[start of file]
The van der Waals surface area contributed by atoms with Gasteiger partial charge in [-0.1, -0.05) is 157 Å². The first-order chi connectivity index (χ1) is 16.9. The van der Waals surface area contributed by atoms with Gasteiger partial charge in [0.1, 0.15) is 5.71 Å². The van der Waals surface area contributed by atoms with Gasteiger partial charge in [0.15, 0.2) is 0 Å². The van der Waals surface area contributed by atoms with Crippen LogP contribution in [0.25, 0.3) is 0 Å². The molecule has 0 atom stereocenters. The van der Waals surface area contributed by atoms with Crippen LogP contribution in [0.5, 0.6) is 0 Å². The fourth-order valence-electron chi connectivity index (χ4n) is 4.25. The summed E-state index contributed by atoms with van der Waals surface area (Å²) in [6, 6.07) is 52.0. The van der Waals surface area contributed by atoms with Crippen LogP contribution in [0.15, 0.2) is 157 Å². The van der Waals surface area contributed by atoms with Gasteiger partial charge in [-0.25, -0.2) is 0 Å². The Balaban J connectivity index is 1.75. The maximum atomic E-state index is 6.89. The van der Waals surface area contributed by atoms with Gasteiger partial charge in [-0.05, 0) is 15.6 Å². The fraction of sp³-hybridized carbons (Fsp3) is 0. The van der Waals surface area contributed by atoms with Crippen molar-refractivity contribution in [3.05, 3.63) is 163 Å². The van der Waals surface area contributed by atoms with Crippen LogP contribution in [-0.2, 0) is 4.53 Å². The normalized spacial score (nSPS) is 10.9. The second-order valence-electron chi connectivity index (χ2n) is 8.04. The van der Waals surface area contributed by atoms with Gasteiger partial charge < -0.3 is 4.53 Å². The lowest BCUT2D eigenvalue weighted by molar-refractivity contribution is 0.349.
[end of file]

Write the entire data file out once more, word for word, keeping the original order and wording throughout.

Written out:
The van der Waals surface area contributed by atoms with Gasteiger partial charge in [-0.1, -0.05) is 157 Å². The first-order chi connectivity index (χ1) is 16.9. The van der Waals surface area contributed by atoms with Gasteiger partial charge in [0.1, 0.15) is 5.71 Å². The van der Waals surface area contributed by atoms with Gasteiger partial charge in [0.15, 0.2) is 0 Å². The van der Waals surface area contributed by atoms with Crippen LogP contribution in [0.25, 0.3) is 0 Å². The molecule has 0 atom stereocenters. The van der Waals surface area contributed by atoms with Crippen LogP contribution in [0.5, 0.6) is 0 Å². The fourth-order valence-electron chi connectivity index (χ4n) is 4.25. The summed E-state index contributed by atoms with van der Waals surface area (Å²) in [6, 6.07) is 52.0. The van der Waals surface area contributed by atoms with Crippen LogP contribution in [0.15, 0.2) is 157 Å². The van der Waals surface area contributed by atoms with Gasteiger partial charge in [-0.25, -0.2) is 0 Å². The Balaban J connectivity index is 1.75. The maximum atomic E-state index is 6.89. The van der Waals surface area contributed by atoms with Gasteiger partial charge in [-0.05, 0) is 15.6 Å². The fraction of sp³-hybridized carbons (Fsp3) is 0. The van der Waals surface area contributed by atoms with Crippen molar-refractivity contribution in [3.05, 3.63) is 163 Å². The van der Waals surface area contributed by atoms with Crippen LogP contribution in [-0.2, 0) is 4.53 Å². The normalized spacial score (nSPS) is 10.9. The second-order valence-electron chi connectivity index (χ2n) is 8.04. The van der Waals surface area contributed by atoms with Gasteiger partial charge < -0.3 is 4.53 Å². The lowest BCUT2D eigenvalue weighted by molar-refractivity contribution is 0.349.